I’ve come to believe that simplicity is best, and the simplifying process doesn’t have to be restricted to discarding or giving away unused goods, it can also be a simplification of mental burdens by removing unnecessary worries and stresses by doing and saying the right things at all times. It’s like that old adage about not lying, so you don’t have to maintain the mental burden of remembering which lies you’ve told to which people.
As for what the right thing to do and say is, well, that’s more subjective and depends on context.
“Every day is a new day. It is better to be lucky. But I would rather be exact. Then when luck comes you are ready.” ― Ernest Hemingway, The Old Man and the Sea
I never thought I’d be this interested in a book that is all about a guy on his boat catching a fish. Of course, there are themes about the importance of community, tradition, dedication, and the reality that hard work sometimes ends in failure, but it’s really just a book about some guy getting into his boat and trying to reel in a fish for almost 100 pages.
And it was amazing.
I’ve read almost 800 books, not counting comics and manga and portions of books that I read for college, and after a while it seems like almost all books are basically the same story, just in different settings and with differently named characters, so it’s nice to read something a bit different for a change. I’m finding that I want to read classic literature more now when I want a novel because the books that have lasted tend to be books that focus on human nature and the human condition and I appreciate that the books are offering something deeper and more meaningful to me than just entertainment.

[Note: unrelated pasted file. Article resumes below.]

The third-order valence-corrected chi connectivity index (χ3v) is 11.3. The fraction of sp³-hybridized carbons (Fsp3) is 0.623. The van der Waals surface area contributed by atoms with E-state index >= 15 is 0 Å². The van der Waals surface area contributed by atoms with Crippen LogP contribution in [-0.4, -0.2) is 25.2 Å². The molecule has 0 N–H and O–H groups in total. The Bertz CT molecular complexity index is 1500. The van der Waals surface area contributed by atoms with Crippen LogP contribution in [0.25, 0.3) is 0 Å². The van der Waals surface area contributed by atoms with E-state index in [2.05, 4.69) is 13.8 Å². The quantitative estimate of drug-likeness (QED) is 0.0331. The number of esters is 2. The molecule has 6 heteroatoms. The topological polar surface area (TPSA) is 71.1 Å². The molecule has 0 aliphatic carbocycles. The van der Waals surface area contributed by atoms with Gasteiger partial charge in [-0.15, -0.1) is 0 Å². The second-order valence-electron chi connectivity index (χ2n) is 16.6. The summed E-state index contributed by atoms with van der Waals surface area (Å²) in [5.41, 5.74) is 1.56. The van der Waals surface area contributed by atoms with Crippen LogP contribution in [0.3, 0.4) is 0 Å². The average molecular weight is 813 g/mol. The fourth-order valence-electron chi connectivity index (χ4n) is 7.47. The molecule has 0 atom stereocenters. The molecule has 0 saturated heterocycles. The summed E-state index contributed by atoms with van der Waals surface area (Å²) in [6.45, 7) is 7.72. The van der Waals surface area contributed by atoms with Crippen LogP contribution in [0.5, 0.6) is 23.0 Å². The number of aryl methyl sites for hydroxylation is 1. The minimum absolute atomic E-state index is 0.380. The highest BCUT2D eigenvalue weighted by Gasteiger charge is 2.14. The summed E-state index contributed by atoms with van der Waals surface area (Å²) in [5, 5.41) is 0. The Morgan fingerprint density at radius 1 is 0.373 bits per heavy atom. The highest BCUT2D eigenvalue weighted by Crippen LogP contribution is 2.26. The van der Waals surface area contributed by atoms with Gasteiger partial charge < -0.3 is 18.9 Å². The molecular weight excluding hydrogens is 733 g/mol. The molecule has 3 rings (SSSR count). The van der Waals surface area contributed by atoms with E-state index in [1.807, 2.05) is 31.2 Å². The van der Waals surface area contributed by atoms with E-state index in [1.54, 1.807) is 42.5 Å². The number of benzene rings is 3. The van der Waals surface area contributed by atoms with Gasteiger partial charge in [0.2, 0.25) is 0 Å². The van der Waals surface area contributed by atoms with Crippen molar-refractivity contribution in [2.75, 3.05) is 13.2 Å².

“You did not kill the fish only to keep alive and to sell for food, he thought. You killed him for pride and because you are a fisherman. You loved him when he was alive and you loved him after. If you love him, it is not a sin to kill him. Or is it more?”
The time of a man’s life is as a point; the substance of it ever flowing, the sense obscure; and the whole composition of the body tending to corruption. His soul is restless, fortune uncertain, and fame doubtful; to be brief, as a stream so are all things belonging to the body; as a dream, or as a smoke, so are all that belong unto the soul.
This is an interesting quote. I haven’t finished reading The Meditations or much about Aurelius’s life, so I don’t think I understand it fully, but it seems as though he’s saying that who we are physically and mentally changes from moment to moment and that we are all moving inexorably towards death.
I think it’s important to remember that people change over time and that the total time we have is fleeting. I’m not the same person I was 25 years ago and I won’t be the person I am today in 25 years, or even tomorrow. I do wonder if we should be struggling to make sure that every little thing we do is incredibly meaningful, though. I don’t know if that would make life more meaningful or just stressful. Sometimes it’s good to relax and enjoy frivolous things.